Rather I saw them put into a bad spot again — Mako saying to president Raiko what Korra wanted to do was not his fault because pretty much a lot of people thought Korra asking the United Forces to  fight in a Civil War between the Water Tribes could be dangerous. I have a very good feeling that Asami would do exactly the same thing if she was in Mako’s spot. She was willing to sell her machines in the war so if she saw that her company may shut down if Raiko got a whiff of her allegiances she would also confess. To Mako and Asami it was not really their position it is their legacy and also their possible chance of redemption. Mako has to prove that he is no longer a gangster, not a slippery person but a trustworthy cop. I mean Asami is doing the same thing; she is trying to show Republic City that her company is good and equal. That her father necessarily does not define Future Industries with his anti-bender sentiments. It is Korra getting angry and her execution of that anger that was a bit too  weird. Korra’s anger is just but not so much. I mean going into Mako’s office and starting a commotion, destroying property and yelling and screaming was not fair. It was lucky she was the avatar and she wasn’t arrested because that was the head police precinct. If she had been someone else she would have been immediately arrested or been suspended to come close to the vicinity for a while. I know Mako would have made it up  to her because that is what all he was doing in Book 2.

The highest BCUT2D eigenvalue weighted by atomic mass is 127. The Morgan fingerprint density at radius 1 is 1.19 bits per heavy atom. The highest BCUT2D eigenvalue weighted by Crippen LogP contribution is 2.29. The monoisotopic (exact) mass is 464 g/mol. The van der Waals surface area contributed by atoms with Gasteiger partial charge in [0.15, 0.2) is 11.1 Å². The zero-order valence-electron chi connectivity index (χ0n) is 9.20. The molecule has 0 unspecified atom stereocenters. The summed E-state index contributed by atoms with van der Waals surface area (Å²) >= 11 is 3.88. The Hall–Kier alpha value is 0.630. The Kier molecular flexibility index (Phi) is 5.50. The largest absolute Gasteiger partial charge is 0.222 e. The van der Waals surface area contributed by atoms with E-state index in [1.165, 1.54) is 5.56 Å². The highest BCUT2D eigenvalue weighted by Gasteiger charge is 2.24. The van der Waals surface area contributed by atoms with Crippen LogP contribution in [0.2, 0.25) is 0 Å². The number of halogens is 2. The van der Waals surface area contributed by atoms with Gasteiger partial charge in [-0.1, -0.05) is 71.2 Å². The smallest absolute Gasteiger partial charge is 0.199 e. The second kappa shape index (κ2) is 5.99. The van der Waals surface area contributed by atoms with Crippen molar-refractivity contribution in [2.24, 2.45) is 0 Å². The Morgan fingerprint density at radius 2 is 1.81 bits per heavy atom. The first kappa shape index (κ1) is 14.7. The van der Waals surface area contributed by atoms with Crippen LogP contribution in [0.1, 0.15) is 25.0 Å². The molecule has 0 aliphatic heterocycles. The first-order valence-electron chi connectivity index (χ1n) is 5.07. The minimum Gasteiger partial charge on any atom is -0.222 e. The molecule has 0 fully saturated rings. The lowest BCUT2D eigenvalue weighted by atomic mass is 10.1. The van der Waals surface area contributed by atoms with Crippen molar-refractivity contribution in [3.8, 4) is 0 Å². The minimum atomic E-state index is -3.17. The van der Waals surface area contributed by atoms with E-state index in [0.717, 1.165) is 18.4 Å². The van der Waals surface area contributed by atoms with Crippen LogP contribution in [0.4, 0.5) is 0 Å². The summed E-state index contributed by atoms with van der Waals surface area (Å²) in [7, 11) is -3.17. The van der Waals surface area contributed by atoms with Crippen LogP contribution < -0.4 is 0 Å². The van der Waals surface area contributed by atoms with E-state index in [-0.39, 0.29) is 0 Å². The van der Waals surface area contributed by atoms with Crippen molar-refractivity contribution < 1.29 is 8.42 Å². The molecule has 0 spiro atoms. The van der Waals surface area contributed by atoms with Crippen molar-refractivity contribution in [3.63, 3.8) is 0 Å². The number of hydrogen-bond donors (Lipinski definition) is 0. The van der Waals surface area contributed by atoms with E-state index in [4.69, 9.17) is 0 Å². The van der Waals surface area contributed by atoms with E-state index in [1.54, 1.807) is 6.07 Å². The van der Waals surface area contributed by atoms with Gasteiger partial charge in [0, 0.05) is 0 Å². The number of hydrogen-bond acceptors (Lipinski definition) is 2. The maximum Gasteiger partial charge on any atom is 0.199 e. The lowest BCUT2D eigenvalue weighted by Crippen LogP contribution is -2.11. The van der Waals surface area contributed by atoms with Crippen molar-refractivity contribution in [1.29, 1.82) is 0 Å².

One may  argue that if Korra and Mako can be childish why not Asami as she kissed Mako  in Book 2. The thing is that Asami pretty much  realised that Mako is not the right person for her because the amount of time and energy, support and care  he shows for Korra even in Books 2, 3 and 4 are not even a modicum present in Book 1 when even Asami was riding that carriage through the  park. If even in that intimacy while cuddling all Asami can confirm is that she feels safe with Mako and Mako can’t say anything else other than how his father’s scarf reminds me of his father then how can be right for each other? In fact, Korra and Mako in the same park with Naga present talked more about their lives and not just romance cuddle. I would think Asami seeing that  would realise that what she  felt for Mako was a physical attraction and nothing more.  Also Asami didn’t renounce this “feeling safe”  co-dependent attitude — she just moved on to the avatar which is telling that despite her fighting skills and inventions Asami is portrayed as bad formulated damsel-in-distress whose only affirmation in life is to be liked by physically strong or powerful people who can protect her.  This may not have been with Prince Wu  ’cause he can’t help her but this was done with Varrick pretty much all the time, yeah sure she she hurt his wrist in Book 4 but pretty much cosied up to  Varrick  too in minimum time.

Also, she never really tells Raiko off in Book 4 for not prioritizing Korra or tries to help her in any way. Hell, even in the letters there is no sign of aid Asami is pretty much in love with her own projects to even give a shit. No advice, no  nothing.  She listens and that’s great but she doesn’t even affirm that with saying always write more. I see that in Book 2 Mako did critique Korra so maybe Korra thought she would be judged if she wrote to him but Mako did say always he respected her choices and didn’t take her crap when she was dealing some unspecified, unfair rage at him. Mako would understand what Korra felt she would understand that Korra not being able to go avatar state is important — hello.  Book 1 finale anyone? I don’t see how only Asami would be able to understand. Because she has to reshape her company well she kinda managed to do that with a lot less time than expected. It is Mako who gets shot down a lot so I can see that Korra would get an understanding ear from him too. So there is no really reason or instinctual feeling given that  Korra only confide with Asami; it feels just like  we might do Korrasami so let’s just put that in.